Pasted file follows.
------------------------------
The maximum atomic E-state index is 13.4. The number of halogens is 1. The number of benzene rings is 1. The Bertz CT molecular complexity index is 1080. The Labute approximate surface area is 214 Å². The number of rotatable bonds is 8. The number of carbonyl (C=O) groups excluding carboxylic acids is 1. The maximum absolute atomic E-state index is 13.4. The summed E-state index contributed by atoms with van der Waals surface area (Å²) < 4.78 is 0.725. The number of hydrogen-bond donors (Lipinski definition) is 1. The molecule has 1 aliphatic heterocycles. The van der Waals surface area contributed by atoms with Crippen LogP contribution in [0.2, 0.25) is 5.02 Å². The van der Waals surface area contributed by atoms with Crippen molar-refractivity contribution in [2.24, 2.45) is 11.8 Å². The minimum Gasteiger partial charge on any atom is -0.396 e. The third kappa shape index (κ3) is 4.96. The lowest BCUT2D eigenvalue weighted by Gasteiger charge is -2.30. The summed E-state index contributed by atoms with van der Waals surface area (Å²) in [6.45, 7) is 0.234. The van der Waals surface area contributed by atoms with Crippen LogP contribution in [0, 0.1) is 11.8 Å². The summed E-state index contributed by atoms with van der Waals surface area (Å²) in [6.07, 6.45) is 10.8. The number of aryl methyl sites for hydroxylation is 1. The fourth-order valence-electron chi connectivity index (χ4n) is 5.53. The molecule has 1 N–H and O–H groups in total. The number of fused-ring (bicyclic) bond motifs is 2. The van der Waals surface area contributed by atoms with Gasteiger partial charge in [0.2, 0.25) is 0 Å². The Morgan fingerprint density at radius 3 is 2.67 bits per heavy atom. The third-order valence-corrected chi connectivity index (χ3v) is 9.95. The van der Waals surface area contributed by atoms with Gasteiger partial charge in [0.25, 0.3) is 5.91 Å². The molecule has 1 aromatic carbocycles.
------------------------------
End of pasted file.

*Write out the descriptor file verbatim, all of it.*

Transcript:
The maximum atomic E-state index is 13.4. The number of halogens is 1. The number of benzene rings is 1. The Bertz CT molecular complexity index is 1080. The Labute approximate surface area is 214 Å². The number of rotatable bonds is 8. The number of carbonyl (C=O) groups excluding carboxylic acids is 1. The maximum absolute atomic E-state index is 13.4. The summed E-state index contributed by atoms with van der Waals surface area (Å²) < 4.78 is 0.725. The number of hydrogen-bond donors (Lipinski definition) is 1. The molecule has 1 aliphatic heterocycles. The van der Waals surface area contributed by atoms with Crippen LogP contribution in [0.2, 0.25) is 5.02 Å². The van der Waals surface area contributed by atoms with Crippen molar-refractivity contribution in [2.24, 2.45) is 11.8 Å². The minimum Gasteiger partial charge on any atom is -0.396 e. The third kappa shape index (κ3) is 4.96. The lowest BCUT2D eigenvalue weighted by Gasteiger charge is -2.30. The summed E-state index contributed by atoms with van der Waals surface area (Å²) in [6.45, 7) is 0.234. The van der Waals surface area contributed by atoms with Crippen LogP contribution in [0, 0.1) is 11.8 Å². The summed E-state index contributed by atoms with van der Waals surface area (Å²) in [6.07, 6.45) is 10.8. The number of aryl methyl sites for hydroxylation is 1. The fourth-order valence-electron chi connectivity index (χ4n) is 5.53. The molecule has 1 N–H and O–H groups in total. The number of fused-ring (bicyclic) bond motifs is 2. The van der Waals surface area contributed by atoms with Gasteiger partial charge in [0.2, 0.25) is 0 Å². The Morgan fingerprint density at radius 3 is 2.67 bits per heavy atom. The third-order valence-corrected chi connectivity index (χ3v) is 9.95. The van der Waals surface area contributed by atoms with Gasteiger partial charge in [0.25, 0.3) is 5.91 Å². The molecule has 1 aromatic carbocycles.